Eat, Drink, Savor: Casa de Fruta offers homemade sauces, jellies and ice cream

The family business has many options for gift ideas and home cooking inspiration.

If someone could give you a big tour of the fruit house complex on Highway 156 is managing partner Suzan Slater, who was practically born in the fruit stand that her father Eugene and brothers George and Joseph opened in 1943.

“The story goes that a week after my mom gave birth to me, they kept me in the back room of the gift shop while they worked,” she said. “So, in a real sense, I’ve been here my whole life.”

Casa de Fruta, which is located in Santa Clara County, is the ultimate in roadside attractions, receiving over 2 million visitors a year, but unlike most roadside attractions, It doesn’t exist to sell overpriced knick-knacks and tourist trap items that you’ll throw away once you get home. This is not to say that Casa de Fruta isn’t geared towards tourists, which is obvious from the brightly painted carousel, the miniature train that runs through the complex and back to the station, and the flock of peacocks that roam the park. parking lot. occasionally displaying its regal feathers.

But Casa de Fruta also sells an old-fashioned atmosphere and quality products, albeit greatly expanded from the early days. There is an emphasis on local produce from their own and neighboring farms, carrying fresh and dried fruits of all kinds and bins full of sweets and nuts.

“We’re bringing in a lot of fruit from other sources in this area,” Slater said. “We definitely grew all fruit early on, with orchards full of apricots, prunes, apples, pears, plums and walnuts. But over the years, we have needed to bring in more items from other growers to meet the demands of the community.”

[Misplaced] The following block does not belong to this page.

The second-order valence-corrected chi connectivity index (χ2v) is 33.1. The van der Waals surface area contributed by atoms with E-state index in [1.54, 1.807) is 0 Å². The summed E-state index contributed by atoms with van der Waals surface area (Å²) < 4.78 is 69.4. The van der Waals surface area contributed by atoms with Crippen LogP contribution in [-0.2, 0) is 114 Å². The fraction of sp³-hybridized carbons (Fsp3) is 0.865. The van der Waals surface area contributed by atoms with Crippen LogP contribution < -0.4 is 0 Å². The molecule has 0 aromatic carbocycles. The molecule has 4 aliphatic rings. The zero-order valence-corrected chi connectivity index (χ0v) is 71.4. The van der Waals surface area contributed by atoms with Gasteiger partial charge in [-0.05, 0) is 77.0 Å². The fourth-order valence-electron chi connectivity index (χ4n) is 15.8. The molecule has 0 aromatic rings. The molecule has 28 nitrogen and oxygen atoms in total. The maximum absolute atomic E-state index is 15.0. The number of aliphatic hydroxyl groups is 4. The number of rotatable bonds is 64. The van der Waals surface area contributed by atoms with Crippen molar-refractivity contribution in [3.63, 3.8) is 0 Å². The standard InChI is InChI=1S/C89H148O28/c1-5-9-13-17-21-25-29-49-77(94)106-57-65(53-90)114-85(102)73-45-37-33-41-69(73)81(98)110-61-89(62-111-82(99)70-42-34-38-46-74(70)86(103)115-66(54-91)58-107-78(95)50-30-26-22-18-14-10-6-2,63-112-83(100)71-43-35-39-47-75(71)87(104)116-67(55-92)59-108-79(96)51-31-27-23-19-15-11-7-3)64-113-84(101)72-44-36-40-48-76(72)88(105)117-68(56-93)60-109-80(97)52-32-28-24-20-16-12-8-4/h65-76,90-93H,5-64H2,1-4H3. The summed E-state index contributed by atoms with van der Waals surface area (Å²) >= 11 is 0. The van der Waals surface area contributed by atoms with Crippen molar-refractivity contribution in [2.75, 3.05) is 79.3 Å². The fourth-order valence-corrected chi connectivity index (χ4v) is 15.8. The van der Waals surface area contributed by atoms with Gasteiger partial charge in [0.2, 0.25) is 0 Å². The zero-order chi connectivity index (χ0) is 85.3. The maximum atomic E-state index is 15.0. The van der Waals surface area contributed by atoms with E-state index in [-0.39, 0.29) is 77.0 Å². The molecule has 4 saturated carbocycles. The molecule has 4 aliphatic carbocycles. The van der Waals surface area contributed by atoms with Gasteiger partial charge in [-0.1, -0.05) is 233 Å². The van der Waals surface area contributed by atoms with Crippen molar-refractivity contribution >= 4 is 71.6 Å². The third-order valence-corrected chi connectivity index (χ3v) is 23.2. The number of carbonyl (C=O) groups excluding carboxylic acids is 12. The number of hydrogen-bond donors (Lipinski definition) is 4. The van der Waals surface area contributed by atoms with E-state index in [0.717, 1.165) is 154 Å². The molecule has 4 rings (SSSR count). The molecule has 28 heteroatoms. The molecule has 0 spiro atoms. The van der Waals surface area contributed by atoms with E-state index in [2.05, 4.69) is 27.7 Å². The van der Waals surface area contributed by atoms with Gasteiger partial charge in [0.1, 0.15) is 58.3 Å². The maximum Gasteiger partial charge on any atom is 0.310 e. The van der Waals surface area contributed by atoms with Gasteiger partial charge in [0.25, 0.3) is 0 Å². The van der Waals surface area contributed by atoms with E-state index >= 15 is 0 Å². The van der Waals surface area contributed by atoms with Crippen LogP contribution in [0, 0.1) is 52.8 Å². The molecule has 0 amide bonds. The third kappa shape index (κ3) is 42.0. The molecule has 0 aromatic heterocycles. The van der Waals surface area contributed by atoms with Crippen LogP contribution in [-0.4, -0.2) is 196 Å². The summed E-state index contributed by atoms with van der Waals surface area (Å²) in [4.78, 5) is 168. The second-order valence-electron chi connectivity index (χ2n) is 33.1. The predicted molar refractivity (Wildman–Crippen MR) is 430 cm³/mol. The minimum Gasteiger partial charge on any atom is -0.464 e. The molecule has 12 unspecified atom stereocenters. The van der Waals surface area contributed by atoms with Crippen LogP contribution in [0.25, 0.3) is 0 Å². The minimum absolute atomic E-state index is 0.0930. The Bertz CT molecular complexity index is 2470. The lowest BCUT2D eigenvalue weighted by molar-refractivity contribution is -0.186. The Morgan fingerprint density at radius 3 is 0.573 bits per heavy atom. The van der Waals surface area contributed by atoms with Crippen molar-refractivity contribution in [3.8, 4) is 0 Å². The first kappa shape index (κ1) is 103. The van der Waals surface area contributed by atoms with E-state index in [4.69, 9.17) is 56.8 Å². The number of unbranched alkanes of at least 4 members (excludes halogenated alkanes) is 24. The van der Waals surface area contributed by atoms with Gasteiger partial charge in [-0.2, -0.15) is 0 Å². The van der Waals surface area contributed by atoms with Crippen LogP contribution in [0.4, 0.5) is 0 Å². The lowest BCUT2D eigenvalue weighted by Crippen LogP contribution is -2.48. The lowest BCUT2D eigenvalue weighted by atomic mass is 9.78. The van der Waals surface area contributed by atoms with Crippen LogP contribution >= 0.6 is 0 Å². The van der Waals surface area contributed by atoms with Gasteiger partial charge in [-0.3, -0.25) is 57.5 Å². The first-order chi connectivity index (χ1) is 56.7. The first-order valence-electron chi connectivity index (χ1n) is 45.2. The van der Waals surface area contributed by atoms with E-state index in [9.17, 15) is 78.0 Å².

Casa de Fruta has four different culinary specialties: the restaurant, the fruit shop, the Casa de Dulces and the Casa de Vino.

The restaurant is a typical roadside truck stop diner with comfort food and great cake, but it can also serve prime rib, New York steaks, and, during Thanksgiving and Christmas, full-fledged dinners. turkey with all the fixings. And you can’t dine without a slice of their exceptional pastries, available in 14 seasonal offerings.

Slater said the on-site bakery can produce up to 300 a day during the holidays, with Marionberry being the most popular, outside of the seasonal demand for pumpkin.

“We started with just one home recipe,” Slater said, “and put together our best ingredients for the different varieties. We had a grill building and we changed it to a bakery. We ask ourselves, ‘What can we do with these ovens?’ and the obvious answer was pies.”

The fruit stand and Casa del Vino are gift-giving havens, with tables laden with preserves, syrups, jellies, sauces, and steak sauces. There are walls dedicated to hot sauces, pickles and olives. And Slater is always looking for more.

“My daughter did a report on North Dakota and she needed to bring something from there for class,” she said. “The state fruit is the chokecherry, and I thought, ‘Well, we’ll find them somewhere, wherever we need to go.’ So I searched online and found it, and now it’s on the stand for us to sell. There are a lot of things here that people will find here that they won’t find anywhere else.”